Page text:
Over at James’s old digs, Damir Marusic calls me out for being a conservative who quotes Karl Polanyi, claiming that (I think this is how the referential layers work) my own surprise over Polanyi’s anti-capitalist endorsement of English royalty’s anti-market behavior means that I’m ignorant of the inherent tension between capitalism and tradition:
Contra Mr. Frost, there’s really no contradiction in a skeptic of capitalism praising conservative governance, because there’s absolutely nothing conservative about capitalism. The Enclosure Acts, which Polanyi tells us the Stuarts and Tudors so wisely opposed, were nothing less than the groundwork for the establishment of private property. Without the ability to own land for private use, the profit motive could never successfully have taken hold and the Industrial Revolution would not have happened. The downside, as Polanyi points out, is that the Enclosure Acts absolutely ravaged the English countryside, destroying traditional rural life and forcing countless thousands into increasingly overcrowded cities.
Now as even “tedious socialist” Polanyi notes, the end result is that we’re all a whole lot better off due to the innovations of capitalism. The average member of the working class in the United States today enjoys more comforts than Pharaohs in Egypt could hope for. But we should never forget that capitalism is a revolutionary force that changes—and often violently destroys—anything that stands in its way.
Recognizing that capitalism — or, for that matter, autonomous property — is a threat to settled social arrangements is the political equivalent of being able to walk and chew gum at the same time. Those of us too lazy to read Schumpeter can get the point from Will Wilkinson. When Marusic suggests that “conservatism and capitalism are headed for a long and painful divorce” because the Republican party can’t reconcile the two forces, he’s describing a tension that everyone who’s flipped through The American Conservative is familiar with.
There’s a reason that I call Polanyi an unlikely source for a conservative quote: as a man of the left and a critic of capitalism, he praises “society” but only in general terms and without any respect for settled institutions as such. By the time The Great Transformation reaches its denouement, Polanyi calls for subordinating the economic order to “society,” but “society” cashes out as the liberal managerial state. The state, in its infinite rationality, will put an end to the “myth” of a free labor market and allocate land to the “right” use. This is why Polanyi has so many ardent fans among New Deal nostalgists.
Private property and free exchange of goods and labor are fundamental to liberty. But the market is made of institutions, some of which are better than others, and some of which sustain both economic progress and settled patterns of existence. Preserving those institutions that protect economic freedom and cultural heritage against the encroachment of Polanyi’s bureaucracy is an inherently conservative project, and it demands the same stubborn devotion to the settled order that slowed down enclosure. This is the contradiction, not the now-unremarkable observation that capitalism is disruptive.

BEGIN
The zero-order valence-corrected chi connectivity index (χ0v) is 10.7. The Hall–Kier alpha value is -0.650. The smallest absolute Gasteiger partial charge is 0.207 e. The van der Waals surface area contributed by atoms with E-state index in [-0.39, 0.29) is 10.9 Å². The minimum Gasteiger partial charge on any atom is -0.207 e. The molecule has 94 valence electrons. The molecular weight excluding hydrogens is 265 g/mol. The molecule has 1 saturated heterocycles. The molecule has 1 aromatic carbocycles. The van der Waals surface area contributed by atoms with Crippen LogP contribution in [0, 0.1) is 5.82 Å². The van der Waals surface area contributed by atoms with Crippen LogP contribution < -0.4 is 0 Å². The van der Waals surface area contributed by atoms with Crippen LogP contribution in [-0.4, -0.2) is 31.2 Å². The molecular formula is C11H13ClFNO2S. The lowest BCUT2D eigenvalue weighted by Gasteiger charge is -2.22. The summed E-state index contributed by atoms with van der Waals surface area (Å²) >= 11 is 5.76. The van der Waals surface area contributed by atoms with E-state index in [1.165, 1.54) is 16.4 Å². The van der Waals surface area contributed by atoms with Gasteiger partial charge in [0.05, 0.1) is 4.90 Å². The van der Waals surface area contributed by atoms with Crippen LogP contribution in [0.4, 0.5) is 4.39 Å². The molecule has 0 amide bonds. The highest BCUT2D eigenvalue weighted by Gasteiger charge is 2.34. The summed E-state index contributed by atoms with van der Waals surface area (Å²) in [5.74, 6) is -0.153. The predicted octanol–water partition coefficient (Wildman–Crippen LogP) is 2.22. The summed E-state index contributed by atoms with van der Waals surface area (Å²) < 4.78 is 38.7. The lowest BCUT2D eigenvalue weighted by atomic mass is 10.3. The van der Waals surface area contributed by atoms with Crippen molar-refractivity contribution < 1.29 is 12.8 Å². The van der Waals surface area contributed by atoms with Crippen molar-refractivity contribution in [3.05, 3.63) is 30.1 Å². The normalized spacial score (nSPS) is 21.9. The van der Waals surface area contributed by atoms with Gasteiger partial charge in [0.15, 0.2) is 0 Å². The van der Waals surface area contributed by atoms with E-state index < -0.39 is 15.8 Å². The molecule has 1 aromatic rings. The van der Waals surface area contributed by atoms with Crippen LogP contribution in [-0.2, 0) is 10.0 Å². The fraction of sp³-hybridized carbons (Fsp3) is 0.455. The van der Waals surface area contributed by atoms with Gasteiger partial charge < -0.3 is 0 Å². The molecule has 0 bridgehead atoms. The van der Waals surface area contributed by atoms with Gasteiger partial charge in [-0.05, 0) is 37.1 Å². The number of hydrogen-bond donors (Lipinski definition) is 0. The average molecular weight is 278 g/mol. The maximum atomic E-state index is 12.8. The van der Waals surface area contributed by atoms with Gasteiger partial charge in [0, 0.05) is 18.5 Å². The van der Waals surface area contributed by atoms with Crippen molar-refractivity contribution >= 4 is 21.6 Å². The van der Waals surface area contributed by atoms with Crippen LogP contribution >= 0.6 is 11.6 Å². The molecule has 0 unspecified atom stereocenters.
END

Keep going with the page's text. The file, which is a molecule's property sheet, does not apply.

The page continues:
Polanyi aside, It’s wrong to say that there’s nothing conservative about capitalism. The institutions that constitute the liberal free market system are our patrimony, and as conservatives we are responsible for their stewardship. Sometimes that responsibility calls us to slow down the rate of change by increasing some transaction costs, but Marusic and Wilkinson might characterize such resistance as outright aversion to markets themselves. What will it be, they ask? Novocain or church? Contact lenses or local produce? Mass immigration or stifling autarky? Make up your mind and get out of the way, because the bulldozer of efficiency is coming through, they might say. Helping to break out of this false choice between creative destruction and cultural preservation is one contribution that free-market traditionalists (and there are plenty of us out there) can make. We can argue productively over things like the optimal scale of capital aggregation,or over the best regulatory institutions to protect capitalism from choking, a la Schumpeter, on its own excesses.
But I agree with Marusic that Grand New Party itself shows the fault lines along which the American right is splitting:
Though Grand New Party’s thought-provoking prescriptions attempt to harness market forces to help the working class, I don’t doubt that if push came to shove, Ross Douthat would favor curtailing capitalism in order to conserve aspects of society he thinks are vital. (I can’t guess what Reihan would say, as his writings are often so eclectic that they frustrate easy summary.)
Indeed, the Douthat/Salam voice contains perhaps a few multitudes too many, and after Reihan eventually uses a combination of neuro-linguistic programming and Facebook to stage a coup and install himself generalissimo, historians will spend generations wondering how a technocratic cosmopolitan dynamist like him ended up amidst these religious reactionaries.